In a slower week for boxing news, it was the reported postponement of an exhibition bout between two middle-aged men that seemed to cause the biggest stir. Yes, Mike Tyson’s bizarre upcoming tussle with fellow legend Roy Jones Jnr is apparently no longer taking place on September 12, according to The Ring and The Athletic.

The Ring first broke the news with sources claiming Tyson’s team requested the postponement to “maximise revenue,” and Jones agreed. The new date for the eight-rounder, according to The Ring, is November 28.

It remains unclear why this new date would help them generate more money, though it does mean they won’t potentially be clashing with Canelo Alvarez’ next fight (mooted for September 12) or a UFC card on the same night. Coronavirus lockdown measures may also have eased by that point to allow some fans to attend, though that doesn’t seem likely in the US.

The Ring report also detailed how complications have arisen around drug testing – which will now be administered by the Voluntary Anti-Doping Association (VADA) – and over how the bout will be regulated to prevent it from becoming anything more than a glorified sparring session. Jones himself has expressed concerns over what he should do if Tyson decides to go all out.

Whatever the case, it gives us longer to continue focusing on real fights and who knows, maybe they’ll both grow tired of the whole thing before November and just call it off.

FOX Sports announced their upcoming Premier Boxing Champions schedule just a few weeks after Showtime did the same, and to say FOX got the raw end of the deal wouldn’t be an exaggeration.

The schedule centres around a November 21 PPV card headlined by Errol Spence vs Danny Garcia. It’s a good fight, but it baffles me how it’s on PPV, particularly when you consider Tyson Fury vs Deontay Wilder 3 – which would also be a FOX PPV – is being targeted for the following month.

Other fights on the schedule include Shawn Porter vs Sebastian Formella and Erislandy Lara vs Greg Vendetti. Like I said; raw end of the deal. FOX also confirmed two cards later in the year – one on Boxing Day – which, as of yet, have no fights booked. Always a good sign.

The World Anti-Doping Agency (WADA) have made some changes and they won’t issue long suspensions for athletes testing positive for recreational drugs out of competition. Rather than being banned for two years, those athletes will now be banned for one to three months, according to Reuters. If an athlete agrees to enrol in a rehabilitation program the ban is reduced to one month.

The changes will come into effect next year and will apparently allow WADA to give more focus to catching athletes who use performance enhancing drugs.

The changes themselves aren’t likely to have a major effect on boxing, as fighters not named Julio Cesar Chavez Jnr are rarely caught for recreational drugs, but the changes signal a willingness from WADA to adapt to the times.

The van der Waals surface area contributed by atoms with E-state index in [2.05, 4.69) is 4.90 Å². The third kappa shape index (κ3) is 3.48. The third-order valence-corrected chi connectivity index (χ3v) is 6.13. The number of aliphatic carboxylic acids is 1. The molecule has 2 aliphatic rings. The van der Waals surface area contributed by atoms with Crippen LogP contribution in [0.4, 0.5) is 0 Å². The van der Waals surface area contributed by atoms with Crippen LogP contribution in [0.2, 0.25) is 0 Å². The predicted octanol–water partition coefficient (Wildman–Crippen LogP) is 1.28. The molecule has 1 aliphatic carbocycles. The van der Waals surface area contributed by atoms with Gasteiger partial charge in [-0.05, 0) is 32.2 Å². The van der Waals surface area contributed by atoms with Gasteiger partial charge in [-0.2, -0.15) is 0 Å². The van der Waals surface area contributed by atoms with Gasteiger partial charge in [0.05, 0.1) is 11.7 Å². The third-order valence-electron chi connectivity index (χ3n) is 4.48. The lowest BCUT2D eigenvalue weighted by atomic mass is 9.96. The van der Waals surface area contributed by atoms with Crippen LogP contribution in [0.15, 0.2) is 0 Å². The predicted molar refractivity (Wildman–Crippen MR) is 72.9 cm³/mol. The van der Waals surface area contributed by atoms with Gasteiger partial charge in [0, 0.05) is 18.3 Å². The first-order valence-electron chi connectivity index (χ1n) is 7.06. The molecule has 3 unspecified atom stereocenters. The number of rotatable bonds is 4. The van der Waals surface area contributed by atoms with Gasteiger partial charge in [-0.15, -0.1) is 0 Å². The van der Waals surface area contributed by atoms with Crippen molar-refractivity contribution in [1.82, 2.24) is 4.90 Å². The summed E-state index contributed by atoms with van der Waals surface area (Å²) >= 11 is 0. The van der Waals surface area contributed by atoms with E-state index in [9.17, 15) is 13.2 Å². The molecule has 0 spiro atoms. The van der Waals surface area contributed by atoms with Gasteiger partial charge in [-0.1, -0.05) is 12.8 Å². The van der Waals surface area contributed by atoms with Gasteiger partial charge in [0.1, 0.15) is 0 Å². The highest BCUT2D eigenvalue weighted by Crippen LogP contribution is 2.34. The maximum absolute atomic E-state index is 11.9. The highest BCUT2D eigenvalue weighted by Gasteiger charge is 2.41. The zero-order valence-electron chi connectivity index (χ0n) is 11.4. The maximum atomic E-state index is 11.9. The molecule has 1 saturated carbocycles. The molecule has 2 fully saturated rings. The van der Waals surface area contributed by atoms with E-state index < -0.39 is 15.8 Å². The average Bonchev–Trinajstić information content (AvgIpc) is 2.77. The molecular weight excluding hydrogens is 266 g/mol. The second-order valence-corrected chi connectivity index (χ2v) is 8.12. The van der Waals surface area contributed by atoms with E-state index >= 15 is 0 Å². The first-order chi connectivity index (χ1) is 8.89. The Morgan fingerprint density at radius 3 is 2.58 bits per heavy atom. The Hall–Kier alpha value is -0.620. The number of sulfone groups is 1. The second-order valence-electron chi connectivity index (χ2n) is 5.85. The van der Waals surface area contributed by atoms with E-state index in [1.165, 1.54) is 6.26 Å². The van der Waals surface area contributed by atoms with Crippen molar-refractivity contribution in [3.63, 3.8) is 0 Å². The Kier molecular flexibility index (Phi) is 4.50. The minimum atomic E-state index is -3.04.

In related news, Jarrell Miller has seen his temporary suspension extended by the Nevada State Athletic Commission. It wasn’t made clear just when his suspension is extended until, but let’s hope it’s a significant amount of time – or, better yet, indefinitely.

In more sombre related news, EFE reported that former two-weight world champion Ricardo Mayorga has agreed to enter a rehabilitation center to overcome his addiction to alcohol and drugs.

There have been worrying reports that Mayorga, 46, has been seen stumbling around the streets of Managua, his hometown, a shell of his former self. Former champion Rosendo Alvarez has spearheaded the campaign to get Mayorga help, telling EFE: “The objective is to get him away from drugs, away from his vices and away from bad company.”

We very much hope Mayorga gets the help he needs and is able to live a healthy and happy life.


In the latest edition of ‘Eddie Hearn’s demands’, the innovative promoter is calling for Fury-Wilder 3 to be scrapped. Well, if certain conditions arise, that is. Hearn was reacting to comments promoter Bob Arum made to SiriusXM, claiming that the planned December 19 date for the fight may need to be pushed to February of next year if lockdown measures have not eased enough by then.

Hearn, speaking to IFL, said: “If [Arum] does [postpone the fight], then I think that fight should be cancelled.

“I think that Dillian Whyte should be enforced immediately as the mandatory for Tyson Fury. We’ve already got a deadline of the end of February, why can’t they do the fight?

“Yes, we know there’s a pandemic, but [Anthony] Joshua’s fighting. All the other major fights are going to take place so I don’t see how that’s even an argument.”

For context, the WBC have put a February deadline on the WBC heavyweight champion facing mandatory challenger Whyte, who has been waiting for over 1,000 days and faces Alexander Povetkin in just over a week.

To an extent, Hearn has a point; other big fights are set to take place amid the pandemic and there’s no clear reason – beside a desire to make more money – that Fury-Wilder 3 couldn’t also happen in December.

However, to call for the fight to be cancelled is obviously extreme. The WBC have already reaffirmed that the winner of the bout must face Whyte in their next fight, or risk losing the belt.

In a separate interview with IFL, Hearn revealed that he and rival promoter Frank Warren recently spoke on the phone for the first time after the latter left Hearn a voicemail. Apparently, all they agreed was to hold proper talks once Hearn’s ‘Fight Camp’ has concluded, but it’s still something.